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Our Voices: Ag Sector Alliance: Learning what Works

December 7, 2011 | By Glenn Puit

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Bartlett Durand and Tim Metcalfe each believe there’s a better way for our food system.

Mr. Durand is the managing member of a small-scale meat processor in the Madison, Wisconsin area called Black Earth Meats. His business sells locally purchased beef and locally processed meats that are 100 percent organic to Madison residents, and he’s found that sourcing meat locally — and processing animals on a reasonable, non-industrial scale — makes for a very successful business model.

“We need to recognize that we are all in this together, and that it’s time to return to a human scale of production, processing and purchasing,” Mr. Durand says of the locally grown food system he wants for all.

Bartlett Durand, a managing member of Black Earth Meats in Wisconsin, talks about how providing local, organic meats to his customers has turned out to be a very successful endeavor for his business. Photo by Glenn Puit


Mr. Metcalfe, meanwhile, is a fourth-generation grocer and president of grocery operations for Metcalfe’s Markets, also in Madison. Like his fellow Wisconsinite, he maintains, too, that making local food a prominent part of his business model is a pathway to success, in large part because his customers love it.

“In this economic downturn, customers can directly impact their local economy through local food sales and purchases, which equals job creation,” said Mr. Metcalfe.

Mr. Metcalfe and Mr. Durand delivered their messages last week to a diverse group of farmers, food distributors and policy specialists as part of the December 2, 2011 Agriculture and Food System Sector Alliance meeting at the Park Place Hotel. The consortium of stakeholders from the food system network of the Grand Traverse region are working together to improve agriculture and food employment in our area, as well as identifying the training needs most lacking in that same Northern Michigan work force.

For Mr. Durand, the business model he favors includes sourcing local animals, processing them locally, and selling within his region. This compares to the massive industrial meat processing system in America that gets 80 percent of its meats from just four industrial slaughterhouses.

“On my scale, it means I have a team of butchers working with hand tools to do slaughter and processing of the animal,” he said. “It’s not high speed. It’s not driven strictly by capital or machine. It’s driven by people.”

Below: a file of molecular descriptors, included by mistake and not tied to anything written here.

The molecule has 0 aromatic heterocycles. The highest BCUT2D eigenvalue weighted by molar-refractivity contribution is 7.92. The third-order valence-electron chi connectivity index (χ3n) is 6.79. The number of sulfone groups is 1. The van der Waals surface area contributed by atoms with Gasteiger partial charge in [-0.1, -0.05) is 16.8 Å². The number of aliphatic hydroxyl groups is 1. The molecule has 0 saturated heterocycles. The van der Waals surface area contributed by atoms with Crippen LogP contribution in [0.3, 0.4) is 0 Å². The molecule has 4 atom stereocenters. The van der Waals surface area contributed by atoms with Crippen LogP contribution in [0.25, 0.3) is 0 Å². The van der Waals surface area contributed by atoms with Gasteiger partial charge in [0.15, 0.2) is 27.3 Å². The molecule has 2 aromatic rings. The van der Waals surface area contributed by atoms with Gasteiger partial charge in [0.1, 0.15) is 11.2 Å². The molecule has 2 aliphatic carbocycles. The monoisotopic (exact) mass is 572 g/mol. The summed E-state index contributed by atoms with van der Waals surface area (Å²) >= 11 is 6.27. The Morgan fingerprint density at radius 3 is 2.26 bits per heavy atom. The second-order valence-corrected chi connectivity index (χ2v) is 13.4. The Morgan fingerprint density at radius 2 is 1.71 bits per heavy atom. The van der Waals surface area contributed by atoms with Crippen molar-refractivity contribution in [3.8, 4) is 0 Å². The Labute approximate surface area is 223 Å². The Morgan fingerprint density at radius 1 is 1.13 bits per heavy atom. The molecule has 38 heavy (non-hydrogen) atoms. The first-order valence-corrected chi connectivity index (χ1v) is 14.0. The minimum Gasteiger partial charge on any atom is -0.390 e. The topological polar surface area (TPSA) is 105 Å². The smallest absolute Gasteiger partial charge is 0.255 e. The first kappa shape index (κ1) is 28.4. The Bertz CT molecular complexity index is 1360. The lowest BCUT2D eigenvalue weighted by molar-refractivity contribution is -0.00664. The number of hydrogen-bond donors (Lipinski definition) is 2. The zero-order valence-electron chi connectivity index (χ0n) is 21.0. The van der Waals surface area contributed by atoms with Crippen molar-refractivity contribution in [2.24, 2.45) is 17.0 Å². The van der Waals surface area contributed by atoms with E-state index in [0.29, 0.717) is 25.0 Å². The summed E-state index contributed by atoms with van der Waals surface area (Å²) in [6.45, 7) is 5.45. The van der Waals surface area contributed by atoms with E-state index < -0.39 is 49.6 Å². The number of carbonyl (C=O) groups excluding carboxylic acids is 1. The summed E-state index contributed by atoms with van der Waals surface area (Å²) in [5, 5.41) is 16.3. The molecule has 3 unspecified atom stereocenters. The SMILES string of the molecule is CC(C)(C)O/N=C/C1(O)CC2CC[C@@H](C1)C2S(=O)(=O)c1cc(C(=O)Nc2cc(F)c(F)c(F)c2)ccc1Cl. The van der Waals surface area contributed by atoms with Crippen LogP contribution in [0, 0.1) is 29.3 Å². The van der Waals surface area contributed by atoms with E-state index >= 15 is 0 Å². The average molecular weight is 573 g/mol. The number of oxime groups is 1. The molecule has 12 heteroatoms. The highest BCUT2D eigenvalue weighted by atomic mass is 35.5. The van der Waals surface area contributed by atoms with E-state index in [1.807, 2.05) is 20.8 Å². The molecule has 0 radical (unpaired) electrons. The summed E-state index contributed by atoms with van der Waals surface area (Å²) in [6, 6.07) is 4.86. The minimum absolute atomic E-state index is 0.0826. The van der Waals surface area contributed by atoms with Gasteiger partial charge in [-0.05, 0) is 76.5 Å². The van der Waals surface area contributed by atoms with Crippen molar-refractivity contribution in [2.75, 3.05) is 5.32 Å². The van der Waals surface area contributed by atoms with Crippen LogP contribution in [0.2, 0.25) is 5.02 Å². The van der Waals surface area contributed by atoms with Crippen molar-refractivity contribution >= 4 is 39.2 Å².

This returning to a local scale, in which customers get their meat essentially from their local butcher, is hugely popular for Black Earth Meats.

“Most fundamentally, we respect ourselves,” he said. “I have a tremendous response from the consumers, who can visualize how it works. When you walk into an industrial sized meat packing facility, it is incomprehensible to anyone but the engineers.”

For Mr. Metcalfe, he’s learned a lot about delivering local foods to customers since his grocery stores made the move to locally grown produce beginning in 2005. In a world where large segments of our food are produced on a national, industrial scale, selling locally grown in a grocery store “isn’t always easy,” Mr. Metcalfe says.

“Every day the local section (of our store) is different,” said Mr. Metcalfe. 
“You need to communicate to the consumer on what is it, where did it come from and how do you use it.

“If I have one message, it’s that for retailers, one of the most important things we need to do is communicate,” he said. “Sometimes we do a poor job of that. Buying local is difficult…and you need to be flexible and understand what the farmer’s needs are and balance them with what our needs are.”

Metcalfe’s Markets spent a significant amount of time training its employees on buying local and developing skill sets for maintaining long-term relationships with area farmers. The effort, according to Mr. Metcalfe, has been worth it, because by navigating through those challenges he has developed a loyal customer base that bypasses a nearby Target and Whole Foods to shop at Metcalfe’s.

“When you shop at our store you are actually making a difference, and for us, as an organization, it feels really good,” Mr. Metcalfe said.

Jim Sluyter, a policy specialist with the Michigan Land Use Institute, said hearing from the two Wisconsin speakers Friday was very valuable for the members of the Sustainable Ag and Food System Sector Alliance.

“Having these two successful entrepreneurs illustrate how their business model works and why it is important is a great message for our region,” he said.

“A couple of themes were developed by our speakers,” Mr. Sluyter said. “One is around scale as something that producers need to pay attention to. That means figuring out where you are in your farm or business, what can you achieve, and what you can deliver, then focusing your efforts to that scale. We also learned about competition and the need to bring local food into the traditional food market because that’s what the customers demand. Mr. Metcalfe doesn’t think it’s a regional attribute to Madison…that it will work almost anywhere, and I agree.”

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